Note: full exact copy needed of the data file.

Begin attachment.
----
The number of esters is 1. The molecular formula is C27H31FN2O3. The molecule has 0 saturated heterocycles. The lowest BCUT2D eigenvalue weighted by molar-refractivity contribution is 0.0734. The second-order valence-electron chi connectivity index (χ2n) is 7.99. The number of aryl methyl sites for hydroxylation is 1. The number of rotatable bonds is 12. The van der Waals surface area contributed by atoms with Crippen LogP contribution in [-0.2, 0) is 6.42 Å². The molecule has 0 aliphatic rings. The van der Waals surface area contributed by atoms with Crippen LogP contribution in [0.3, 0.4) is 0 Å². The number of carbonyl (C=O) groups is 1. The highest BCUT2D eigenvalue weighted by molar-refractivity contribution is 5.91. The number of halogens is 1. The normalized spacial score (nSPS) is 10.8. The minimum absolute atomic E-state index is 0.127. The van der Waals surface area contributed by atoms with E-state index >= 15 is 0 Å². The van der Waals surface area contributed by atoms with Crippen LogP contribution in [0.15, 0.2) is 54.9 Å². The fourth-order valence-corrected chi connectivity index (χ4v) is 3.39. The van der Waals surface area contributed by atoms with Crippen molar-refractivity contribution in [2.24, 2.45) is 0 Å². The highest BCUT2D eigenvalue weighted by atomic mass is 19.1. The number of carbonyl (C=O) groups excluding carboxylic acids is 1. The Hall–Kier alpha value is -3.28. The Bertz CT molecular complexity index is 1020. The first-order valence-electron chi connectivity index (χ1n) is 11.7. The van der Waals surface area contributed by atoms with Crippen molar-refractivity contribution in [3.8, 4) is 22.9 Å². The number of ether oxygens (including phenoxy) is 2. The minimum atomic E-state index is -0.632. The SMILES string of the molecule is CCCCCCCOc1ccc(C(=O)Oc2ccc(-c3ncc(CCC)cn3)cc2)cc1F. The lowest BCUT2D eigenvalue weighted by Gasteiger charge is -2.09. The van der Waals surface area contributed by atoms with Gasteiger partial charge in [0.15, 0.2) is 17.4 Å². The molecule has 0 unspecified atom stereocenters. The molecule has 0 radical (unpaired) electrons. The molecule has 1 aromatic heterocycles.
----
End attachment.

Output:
The number of esters is 1. The molecular formula is C27H31FN2O3. The molecule has 0 saturated heterocycles. The lowest BCUT2D eigenvalue weighted by molar-refractivity contribution is 0.0734. The second-order valence-electron chi connectivity index (χ2n) is 7.99. The number of aryl methyl sites for hydroxylation is 1. The number of rotatable bonds is 12. The van der Waals surface area contributed by atoms with Crippen LogP contribution in [-0.2, 0) is 6.42 Å². The molecule has 0 aliphatic rings. The van der Waals surface area contributed by atoms with Crippen LogP contribution in [0.3, 0.4) is 0 Å². The number of carbonyl (C=O) groups is 1. The highest BCUT2D eigenvalue weighted by molar-refractivity contribution is 5.91. The number of halogens is 1. The normalized spacial score (nSPS) is 10.8. The minimum absolute atomic E-state index is 0.127. The van der Waals surface area contributed by atoms with E-state index >= 15 is 0 Å². The van der Waals surface area contributed by atoms with Crippen LogP contribution in [0.15, 0.2) is 54.9 Å². The fourth-order valence-corrected chi connectivity index (χ4v) is 3.39. The van der Waals surface area contributed by atoms with Crippen molar-refractivity contribution in [2.24, 2.45) is 0 Å². The highest BCUT2D eigenvalue weighted by atomic mass is 19.1. The number of carbonyl (C=O) groups excluding carboxylic acids is 1. The Hall–Kier alpha value is -3.28. The Bertz CT molecular complexity index is 1020. The first-order valence-electron chi connectivity index (χ1n) is 11.7. The van der Waals surface area contributed by atoms with Crippen molar-refractivity contribution in [3.8, 4) is 22.9 Å². The number of ether oxygens (including phenoxy) is 2. The minimum atomic E-state index is -0.632. The SMILES string of the molecule is CCCCCCCOc1ccc(C(=O)Oc2ccc(-c3ncc(CCC)cn3)cc2)cc1F. The lowest BCUT2D eigenvalue weighted by Gasteiger charge is -2.09. The van der Waals surface area contributed by atoms with Gasteiger partial charge in [0.15, 0.2) is 17.4 Å². The molecule has 0 unspecified atom stereocenters. The molecule has 0 radical (unpaired) electrons. The molecule has 1 aromatic heterocycles.